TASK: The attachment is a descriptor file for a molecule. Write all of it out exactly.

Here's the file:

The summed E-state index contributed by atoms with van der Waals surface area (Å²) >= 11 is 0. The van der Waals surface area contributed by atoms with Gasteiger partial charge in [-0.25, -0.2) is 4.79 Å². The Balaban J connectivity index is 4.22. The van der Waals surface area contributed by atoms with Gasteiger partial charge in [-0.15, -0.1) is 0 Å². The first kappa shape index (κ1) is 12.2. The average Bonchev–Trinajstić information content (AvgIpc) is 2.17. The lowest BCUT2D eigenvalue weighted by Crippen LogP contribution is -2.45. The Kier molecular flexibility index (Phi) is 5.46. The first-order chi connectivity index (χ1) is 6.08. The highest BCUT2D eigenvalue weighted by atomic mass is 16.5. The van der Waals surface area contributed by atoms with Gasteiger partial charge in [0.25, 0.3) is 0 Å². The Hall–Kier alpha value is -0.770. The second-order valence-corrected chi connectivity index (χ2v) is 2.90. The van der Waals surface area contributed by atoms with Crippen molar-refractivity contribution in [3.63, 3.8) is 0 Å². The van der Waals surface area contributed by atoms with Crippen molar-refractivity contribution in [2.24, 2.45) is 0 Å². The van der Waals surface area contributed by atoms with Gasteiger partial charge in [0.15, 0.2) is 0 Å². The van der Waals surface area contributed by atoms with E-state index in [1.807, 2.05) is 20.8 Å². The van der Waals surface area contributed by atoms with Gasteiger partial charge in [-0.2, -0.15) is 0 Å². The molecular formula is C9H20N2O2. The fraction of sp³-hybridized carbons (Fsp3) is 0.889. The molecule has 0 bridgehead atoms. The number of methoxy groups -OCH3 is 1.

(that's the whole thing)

The summed E-state index contributed by atoms with van der Waals surface area (Å²) >= 11 is 0. The van der Waals surface area contributed by atoms with Gasteiger partial charge in [-0.25, -0.2) is 4.79 Å². The Balaban J connectivity index is 4.22. The van der Waals surface area contributed by atoms with Gasteiger partial charge in [-0.15, -0.1) is 0 Å². The first kappa shape index (κ1) is 12.2. The average Bonchev–Trinajstić information content (AvgIpc) is 2.17. The lowest BCUT2D eigenvalue weighted by Crippen LogP contribution is -2.45. The Kier molecular flexibility index (Phi) is 5.46. The first-order chi connectivity index (χ1) is 6.08. The highest BCUT2D eigenvalue weighted by atomic mass is 16.5. The van der Waals surface area contributed by atoms with Gasteiger partial charge in [0.25, 0.3) is 0 Å². The Hall–Kier alpha value is -0.770. The second-order valence-corrected chi connectivity index (χ2v) is 2.90. The van der Waals surface area contributed by atoms with Crippen molar-refractivity contribution in [3.63, 3.8) is 0 Å². The van der Waals surface area contributed by atoms with Crippen molar-refractivity contribution in [2.24, 2.45) is 0 Å². The van der Waals surface area contributed by atoms with Gasteiger partial charge in [0.15, 0.2) is 0 Å². The van der Waals surface area contributed by atoms with E-state index in [1.807, 2.05) is 20.8 Å². The van der Waals surface area contributed by atoms with Gasteiger partial charge in [-0.2, -0.15) is 0 Å². The molecular formula is C9H20N2O2. The fraction of sp³-hybridized carbons (Fsp3) is 0.889. The molecule has 0 bridgehead atoms. The number of methoxy groups -OCH3 is 1.